Photo credit: Fundación Paraguaya
Helping Families Identify and Overcome Poverty
At Fundación Paraguaya, we work with businesses to improve the standard of living of their employees. Many other organisations focus on this, but our approach as to how and why we are doing it is quite different. Read on, meet the Poverty Stoplight for Business and learn how it can leverage on collective intervention and attempt to eliminate poverty in the workforce.
It’s a matter of perspective
Back in 2013 the majority of the businesses we were in contact with, although having an advanced degree of legal compliance, working standards and wages, had not considered employees’ families or communities, focusing instead mainly on working conditions. So employees were still living in a context of poverty, and the companies all wanted to do something about it, but poverty as a problem is so difficult to deal with, that it seemed an insurmountable task. In the process, we came to realize that Businessmen usually hate problems but love problem solving. After all, problem solving is what defines entrepreneurs. So we asked ourselves, how about changing our perception of poverty from it being a problem to it becoming a challenge?
Action was sparked when we set a specific goal: “zero poverty” in our businesses. Semantics did its magic and everyone raised their hands to participate. Poverty in the workforce is difficult to acknowledge publicly, but having businesses without poverty was something everyone was willing to strive for. It was all a matter of perspective.
The Poverty Stoplight
The Poverty Stoplight is a methodology and metric that helps poor families identify and overcome poverty. Based on a user friendly visual survey that measures the families’ poverty, mentors guide them in designing and implementing a personalized poverty elimination plan that includes their motivation and skills. With the Poverty Stoplight, the overwhelming concept of poverty is broken down into smaller, more manageable problems, making the invisible visible through recognizable dimensions and indicators.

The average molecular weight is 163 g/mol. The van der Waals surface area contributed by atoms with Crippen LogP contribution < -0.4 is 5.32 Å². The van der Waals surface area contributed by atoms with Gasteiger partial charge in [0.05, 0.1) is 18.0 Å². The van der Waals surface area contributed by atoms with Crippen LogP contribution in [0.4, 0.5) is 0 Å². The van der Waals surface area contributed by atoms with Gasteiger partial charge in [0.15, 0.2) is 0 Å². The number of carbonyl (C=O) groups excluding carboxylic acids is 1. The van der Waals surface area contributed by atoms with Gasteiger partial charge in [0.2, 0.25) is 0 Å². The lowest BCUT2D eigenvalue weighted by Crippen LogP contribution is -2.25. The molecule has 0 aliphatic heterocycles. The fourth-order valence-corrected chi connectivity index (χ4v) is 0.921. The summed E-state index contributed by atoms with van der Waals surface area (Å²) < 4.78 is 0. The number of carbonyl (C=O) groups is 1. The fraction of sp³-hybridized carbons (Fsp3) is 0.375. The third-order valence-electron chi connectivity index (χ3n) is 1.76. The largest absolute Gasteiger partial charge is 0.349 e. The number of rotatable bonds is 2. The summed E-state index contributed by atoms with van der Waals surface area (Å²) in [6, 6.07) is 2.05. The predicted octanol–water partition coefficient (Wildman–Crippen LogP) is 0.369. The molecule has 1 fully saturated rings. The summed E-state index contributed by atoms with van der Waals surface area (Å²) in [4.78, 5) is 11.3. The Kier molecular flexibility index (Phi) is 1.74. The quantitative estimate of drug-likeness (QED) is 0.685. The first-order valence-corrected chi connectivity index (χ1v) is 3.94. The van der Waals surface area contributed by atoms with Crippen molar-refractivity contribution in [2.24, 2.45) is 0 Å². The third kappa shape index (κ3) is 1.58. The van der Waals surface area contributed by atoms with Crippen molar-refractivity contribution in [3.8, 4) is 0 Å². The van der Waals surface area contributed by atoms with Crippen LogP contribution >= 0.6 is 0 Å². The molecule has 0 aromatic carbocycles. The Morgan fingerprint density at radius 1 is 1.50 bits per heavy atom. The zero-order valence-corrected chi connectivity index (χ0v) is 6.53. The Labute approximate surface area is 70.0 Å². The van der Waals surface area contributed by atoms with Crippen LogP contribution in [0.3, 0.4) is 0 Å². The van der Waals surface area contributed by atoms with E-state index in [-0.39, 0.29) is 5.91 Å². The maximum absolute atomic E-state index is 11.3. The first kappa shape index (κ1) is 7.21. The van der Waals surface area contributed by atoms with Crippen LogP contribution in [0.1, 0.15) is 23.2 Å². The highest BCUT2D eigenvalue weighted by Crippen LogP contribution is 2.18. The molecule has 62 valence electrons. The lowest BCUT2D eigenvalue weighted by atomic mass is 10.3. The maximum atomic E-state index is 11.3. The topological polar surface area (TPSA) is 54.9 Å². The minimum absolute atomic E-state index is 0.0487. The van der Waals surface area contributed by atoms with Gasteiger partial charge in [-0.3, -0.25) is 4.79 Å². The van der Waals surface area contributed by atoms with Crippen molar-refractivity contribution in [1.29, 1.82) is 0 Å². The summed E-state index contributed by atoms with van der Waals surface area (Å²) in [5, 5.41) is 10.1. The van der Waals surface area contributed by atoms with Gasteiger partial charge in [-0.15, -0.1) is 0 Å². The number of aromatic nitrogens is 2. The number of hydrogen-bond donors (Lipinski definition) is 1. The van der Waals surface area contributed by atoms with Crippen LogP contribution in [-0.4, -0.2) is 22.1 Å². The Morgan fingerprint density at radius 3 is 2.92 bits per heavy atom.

The indicators are represented by three definitions with corresponding images. Each image shows a scenario depicting what extreme poverty (coded as red), poverty (coded as yellow) and no poverty (coded as green) look like in the local context. In this way, the family self-identifies its own situation for each particular indicator. For example, in Paraguay the indicator “Access to safe drinking water” is depicted as follows:
Businesses Without Poverty
Regardless of the sector, size or location in which it is used, the Poverty Stoplight allows businesses to visualize their poverty challenge and have a benchmark to work towards. A group of early adopters saw the potential of the Poverty Stoplight. They took the first and most important step: to measure workforce poverty with the Poverty Stoplight. The aggregated results are reflected in the image below. As of today, over 50 companies have undergone this process in different batches under a program called “Businesses Without Poverty.” They collaborate on a monthly basis to exchange experiences and best practices, to create economies of scales, or even to motivate each other for better results.
The Poverty Stoplight empowers these families to take action with a bottom up approach, where the company becomes an enabler but the family is the protagonist. We have realized that it is a very cost-effective way to address the problem of poverty, as financial resources required are tried to be kept close to zero. Motivation and information seem the most effective way of improving.
Additionally, the effort has direct benefits for the companies that implement it. Lead users of the Poverty Stoplight have found that it improves employee satisfaction and helps focus their efforts better, thereby achieving improved outcomes with fewer resources. Nutrihuevos, one of the participating companies, reports a 70% improvement in turnover from year to year following the implementation of the program. The same company, to help their employee’s families diversify their sources of income, has implemented a microfranchise program for people to sell their products. In under a year it already had 156 franchisees participating in the program.
Even better, the Poverty Stoplight engages those implementing it. María José Cosp, the manager of another participating company in Paraguay, shared her experience: “For us, to be a part of ‘Businesses Without Poverty’ is a privilege and a beautiful way of honoring and giving a sense to the work we do. It is affirming ourselves in the win-win spirit, because the company wins, the community wins, the country wins – we all win!”
Zero workforce poverty is an achievable goal. We understand that poverty is multidimensional, that each family has different poverty-related issues and that nobody knows more about poverty than the families themselves. They need to be an active part of the solution from the start. We believe in the entrepreneurial spirit of people and in the human potential of any organisation. The Poverty Stoplight definitely changes the name of the game, and most importantly attracts more players to join! If you wish to learn more about it to implement it in your organisation please feel free to contact us for more information.